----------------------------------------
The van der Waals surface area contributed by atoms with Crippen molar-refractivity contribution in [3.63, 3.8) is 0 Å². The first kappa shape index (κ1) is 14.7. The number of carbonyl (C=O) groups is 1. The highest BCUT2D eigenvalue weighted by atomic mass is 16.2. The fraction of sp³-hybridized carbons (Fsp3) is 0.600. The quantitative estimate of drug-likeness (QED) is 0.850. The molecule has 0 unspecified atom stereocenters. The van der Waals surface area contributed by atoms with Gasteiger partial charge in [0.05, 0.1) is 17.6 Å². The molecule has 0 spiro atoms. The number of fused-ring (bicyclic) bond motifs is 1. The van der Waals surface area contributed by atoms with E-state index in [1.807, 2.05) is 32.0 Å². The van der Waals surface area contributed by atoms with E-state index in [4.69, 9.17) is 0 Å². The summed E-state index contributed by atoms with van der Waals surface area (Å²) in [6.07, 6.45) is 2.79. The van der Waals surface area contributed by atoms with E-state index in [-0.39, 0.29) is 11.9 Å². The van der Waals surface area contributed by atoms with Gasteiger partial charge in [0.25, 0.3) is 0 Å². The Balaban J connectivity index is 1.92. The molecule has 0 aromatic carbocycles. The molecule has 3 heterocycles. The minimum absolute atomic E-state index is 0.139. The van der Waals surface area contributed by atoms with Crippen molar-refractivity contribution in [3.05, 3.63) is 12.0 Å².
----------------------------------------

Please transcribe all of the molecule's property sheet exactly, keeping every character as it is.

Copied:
The van der Waals surface area contributed by atoms with Crippen molar-refractivity contribution in [3.63, 3.8) is 0 Å². The first kappa shape index (κ1) is 14.7. The number of carbonyl (C=O) groups is 1. The highest BCUT2D eigenvalue weighted by atomic mass is 16.2. The fraction of sp³-hybridized carbons (Fsp3) is 0.600. The quantitative estimate of drug-likeness (QED) is 0.850. The molecule has 0 unspecified atom stereocenters. The van der Waals surface area contributed by atoms with Gasteiger partial charge in [0.05, 0.1) is 17.6 Å². The molecule has 0 spiro atoms. The number of fused-ring (bicyclic) bond motifs is 1. The van der Waals surface area contributed by atoms with E-state index in [1.807, 2.05) is 32.0 Å². The van der Waals surface area contributed by atoms with E-state index in [4.69, 9.17) is 0 Å². The summed E-state index contributed by atoms with van der Waals surface area (Å²) in [6.07, 6.45) is 2.79. The van der Waals surface area contributed by atoms with E-state index in [-0.39, 0.29) is 11.9 Å². The van der Waals surface area contributed by atoms with Gasteiger partial charge in [0.25, 0.3) is 0 Å². The Balaban J connectivity index is 1.92. The molecule has 0 aromatic carbocycles. The molecule has 3 heterocycles. The minimum absolute atomic E-state index is 0.139. The van der Waals surface area contributed by atoms with Crippen molar-refractivity contribution in [3.05, 3.63) is 12.0 Å².